The writing life--and life in general--is unapologetic. So, too, shouldn't the author always be, and leave it be when none will listen (my Granny, who would've been 98 last week, always said, "Child, sometimes being right has to be enough."). Permit yourself to be dangerous in what you create, and stand courageously in it. Ironically, that's where the softer side of Hell resides.

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August 29, 2013

Entering A New & Improved Fresh Hell: That Damn Novel Synopsis

Well, life sure sent sliders, curveballs and Hail Mary passes of lemons by the bushel my way, so I'm sharing my lemonade in the sweet and sticky way I know how: politically incorrect truth. Some might perceive this as a sourgrapes-fest. No, boo, it's a good, old-fashioned bitchfest, and I'll gladly refund your money. But those sticking around . . . when you don't like doing something, no mater how grown-up and responsible and "adult" you have to be to do it, you still bitch, right? Fuck yeah, you do.

Kids, I mean this in fun. Don't take me (too) seriously. But let's be flat-out real: who likes a root canal? Who likes chitlins? Who likes a colonoscopy? Who likes being overdrawn in a bank account or up to your eyeballs in massive credit card debt for the Bowflex machine you swore you needed and would use from New Years' Day, 2006. You used the damn thing once.

For the few of you who said you like any of those things, I'll be sure to find you on a public bus or train just to NOT sit next to you.

So here's my very major, huge sigh, blowing-a-gasket, howling at the moon dislike: I need to draft a synopsis for JERSEY DOGS (and the book's done. Completed. Edited. Finito. Just needs a professional editor for perusal for finer polish I can't give it, being too close to it, etc., etc.). No, I haven't done it. Yet. Yeah, I'm like that kid who crams for a worth-40%-of-the-total-gtade midterm 17 hours before the test, praying for the best, but knowing I'll have my ass handed to me for putting off the inevitable. And though I have enough lead-time to get it done for a writers' conference in Philadelphia this September, I do this under protest. Yes, it's a needed evil, like editors reading slush manuscripts to find the gold they always clamor for. And they can tough that out, uh-huh, so can I. But this part of the craft I have to work though, and push through, and bitch through . . . and get through. I'll be fine. Howling at that not-giving-a-shit moon, but I'll be fine.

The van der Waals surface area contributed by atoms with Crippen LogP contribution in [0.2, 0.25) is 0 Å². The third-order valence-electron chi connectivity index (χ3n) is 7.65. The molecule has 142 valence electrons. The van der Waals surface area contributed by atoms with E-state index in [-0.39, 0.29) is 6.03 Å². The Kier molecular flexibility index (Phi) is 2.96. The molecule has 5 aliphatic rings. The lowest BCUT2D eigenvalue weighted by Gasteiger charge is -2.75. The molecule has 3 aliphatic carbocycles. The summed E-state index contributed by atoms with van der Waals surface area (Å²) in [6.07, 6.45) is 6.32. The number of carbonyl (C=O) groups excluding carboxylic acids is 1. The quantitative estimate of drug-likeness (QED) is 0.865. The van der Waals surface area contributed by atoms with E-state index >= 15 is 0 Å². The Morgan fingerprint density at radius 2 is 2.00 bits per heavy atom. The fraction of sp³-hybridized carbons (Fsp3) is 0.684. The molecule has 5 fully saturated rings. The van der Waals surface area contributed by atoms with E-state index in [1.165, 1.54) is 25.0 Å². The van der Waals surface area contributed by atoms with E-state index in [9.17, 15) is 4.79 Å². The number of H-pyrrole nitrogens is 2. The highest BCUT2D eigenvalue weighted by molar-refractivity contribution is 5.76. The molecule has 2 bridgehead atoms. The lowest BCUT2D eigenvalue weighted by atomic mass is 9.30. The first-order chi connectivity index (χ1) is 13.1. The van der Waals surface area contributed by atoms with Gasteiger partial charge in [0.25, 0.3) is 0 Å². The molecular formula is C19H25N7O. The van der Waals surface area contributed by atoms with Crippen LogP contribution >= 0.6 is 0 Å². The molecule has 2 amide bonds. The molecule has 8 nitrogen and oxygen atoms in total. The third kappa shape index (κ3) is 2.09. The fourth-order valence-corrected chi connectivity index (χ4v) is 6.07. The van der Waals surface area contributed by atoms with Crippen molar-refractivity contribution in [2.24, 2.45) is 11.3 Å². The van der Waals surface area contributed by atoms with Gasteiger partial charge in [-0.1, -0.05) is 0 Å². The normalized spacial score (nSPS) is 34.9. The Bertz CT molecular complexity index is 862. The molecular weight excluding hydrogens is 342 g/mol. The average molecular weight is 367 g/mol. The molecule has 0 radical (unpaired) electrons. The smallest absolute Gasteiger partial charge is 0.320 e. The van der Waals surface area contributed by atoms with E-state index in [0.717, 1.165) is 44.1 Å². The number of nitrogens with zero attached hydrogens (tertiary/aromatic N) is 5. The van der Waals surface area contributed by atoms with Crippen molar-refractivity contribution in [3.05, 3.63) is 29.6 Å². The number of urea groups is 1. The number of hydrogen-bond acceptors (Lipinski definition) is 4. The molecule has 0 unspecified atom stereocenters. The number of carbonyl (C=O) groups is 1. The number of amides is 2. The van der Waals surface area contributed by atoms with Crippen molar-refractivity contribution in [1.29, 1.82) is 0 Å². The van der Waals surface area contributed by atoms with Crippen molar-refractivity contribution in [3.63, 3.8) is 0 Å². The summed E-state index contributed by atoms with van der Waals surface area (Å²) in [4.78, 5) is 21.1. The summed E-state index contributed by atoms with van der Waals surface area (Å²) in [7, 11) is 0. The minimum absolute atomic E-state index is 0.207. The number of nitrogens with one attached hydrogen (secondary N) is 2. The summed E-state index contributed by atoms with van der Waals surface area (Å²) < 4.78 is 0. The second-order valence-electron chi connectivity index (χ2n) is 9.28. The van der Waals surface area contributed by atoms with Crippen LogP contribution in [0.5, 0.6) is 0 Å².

I'm not whining, this is what I signed on for. But parts of it I don't have to like, and I don't give a rat's ass if it's not politically correct to declare it as such in the publishing industry. It's like pushups, deeper writing: you can't do them in the beginning because they're so damn hard, so you don't do them. But you need to do them to get stronger in every aspect, physically. So, too, this synopsis counts. And like those fuckin' pushups I still hate, I do them, because I can do them. Can pop out 12 standards in a row. Getting up to 15. Thanks for going along with the digression.